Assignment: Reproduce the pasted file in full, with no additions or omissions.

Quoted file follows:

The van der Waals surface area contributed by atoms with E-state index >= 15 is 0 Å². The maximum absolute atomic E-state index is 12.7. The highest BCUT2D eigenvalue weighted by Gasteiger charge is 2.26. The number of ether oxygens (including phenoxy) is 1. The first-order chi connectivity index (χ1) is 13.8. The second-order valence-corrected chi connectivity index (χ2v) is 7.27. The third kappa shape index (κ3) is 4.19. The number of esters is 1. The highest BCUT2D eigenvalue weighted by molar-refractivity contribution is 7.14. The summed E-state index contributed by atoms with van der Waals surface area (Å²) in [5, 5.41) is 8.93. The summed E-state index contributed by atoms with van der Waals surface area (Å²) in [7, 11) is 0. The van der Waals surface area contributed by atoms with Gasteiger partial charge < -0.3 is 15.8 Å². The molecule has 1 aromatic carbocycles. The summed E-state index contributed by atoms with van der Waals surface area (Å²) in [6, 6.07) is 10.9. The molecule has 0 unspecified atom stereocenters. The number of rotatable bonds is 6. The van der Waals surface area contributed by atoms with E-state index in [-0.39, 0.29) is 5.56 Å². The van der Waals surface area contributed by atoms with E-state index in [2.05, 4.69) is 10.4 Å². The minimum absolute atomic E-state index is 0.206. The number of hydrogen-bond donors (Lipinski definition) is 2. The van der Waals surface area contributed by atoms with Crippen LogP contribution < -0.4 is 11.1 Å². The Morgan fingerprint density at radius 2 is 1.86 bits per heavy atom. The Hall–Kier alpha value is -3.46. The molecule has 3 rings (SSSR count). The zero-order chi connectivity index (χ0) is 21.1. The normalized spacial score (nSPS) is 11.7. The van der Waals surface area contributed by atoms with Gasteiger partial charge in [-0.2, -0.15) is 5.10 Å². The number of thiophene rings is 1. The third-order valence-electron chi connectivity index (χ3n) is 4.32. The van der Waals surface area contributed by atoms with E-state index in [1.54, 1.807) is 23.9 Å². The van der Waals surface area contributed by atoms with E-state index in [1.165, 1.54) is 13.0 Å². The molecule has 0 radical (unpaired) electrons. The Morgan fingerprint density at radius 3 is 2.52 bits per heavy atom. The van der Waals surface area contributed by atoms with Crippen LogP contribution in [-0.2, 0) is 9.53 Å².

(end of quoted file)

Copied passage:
The van der Waals surface area contributed by atoms with E-state index >= 15 is 0 Å². The maximum absolute atomic E-state index is 12.7. The highest BCUT2D eigenvalue weighted by Gasteiger charge is 2.26. The number of ether oxygens (including phenoxy) is 1. The first-order chi connectivity index (χ1) is 13.8. The second-order valence-corrected chi connectivity index (χ2v) is 7.27. The third kappa shape index (κ3) is 4.19. The number of esters is 1. The highest BCUT2D eigenvalue weighted by molar-refractivity contribution is 7.14. The summed E-state index contributed by atoms with van der Waals surface area (Å²) in [5, 5.41) is 8.93. The summed E-state index contributed by atoms with van der Waals surface area (Å²) in [7, 11) is 0. The van der Waals surface area contributed by atoms with Gasteiger partial charge < -0.3 is 15.8 Å². The molecule has 1 aromatic carbocycles. The summed E-state index contributed by atoms with van der Waals surface area (Å²) in [6, 6.07) is 10.9. The molecule has 0 unspecified atom stereocenters. The number of rotatable bonds is 6. The van der Waals surface area contributed by atoms with E-state index in [-0.39, 0.29) is 5.56 Å². The van der Waals surface area contributed by atoms with E-state index in [2.05, 4.69) is 10.4 Å². The minimum absolute atomic E-state index is 0.206. The number of hydrogen-bond donors (Lipinski definition) is 2. The van der Waals surface area contributed by atoms with Crippen LogP contribution < -0.4 is 11.1 Å². The Morgan fingerprint density at radius 2 is 1.86 bits per heavy atom. The Hall–Kier alpha value is -3.46. The molecule has 3 rings (SSSR count). The zero-order chi connectivity index (χ0) is 21.1. The normalized spacial score (nSPS) is 11.7. The van der Waals surface area contributed by atoms with Gasteiger partial charge in [-0.2, -0.15) is 5.10 Å². The number of thiophene rings is 1. The third-order valence-electron chi connectivity index (χ3n) is 4.32. The van der Waals surface area contributed by atoms with E-state index in [1.54, 1.807) is 23.9 Å². The van der Waals surface area contributed by atoms with E-state index in [1.165, 1.54) is 13.0 Å². The molecule has 0 radical (unpaired) electrons. The Morgan fingerprint density at radius 3 is 2.52 bits per heavy atom. The van der Waals surface area contributed by atoms with Crippen LogP contribution in [-0.2, 0) is 9.53 Å².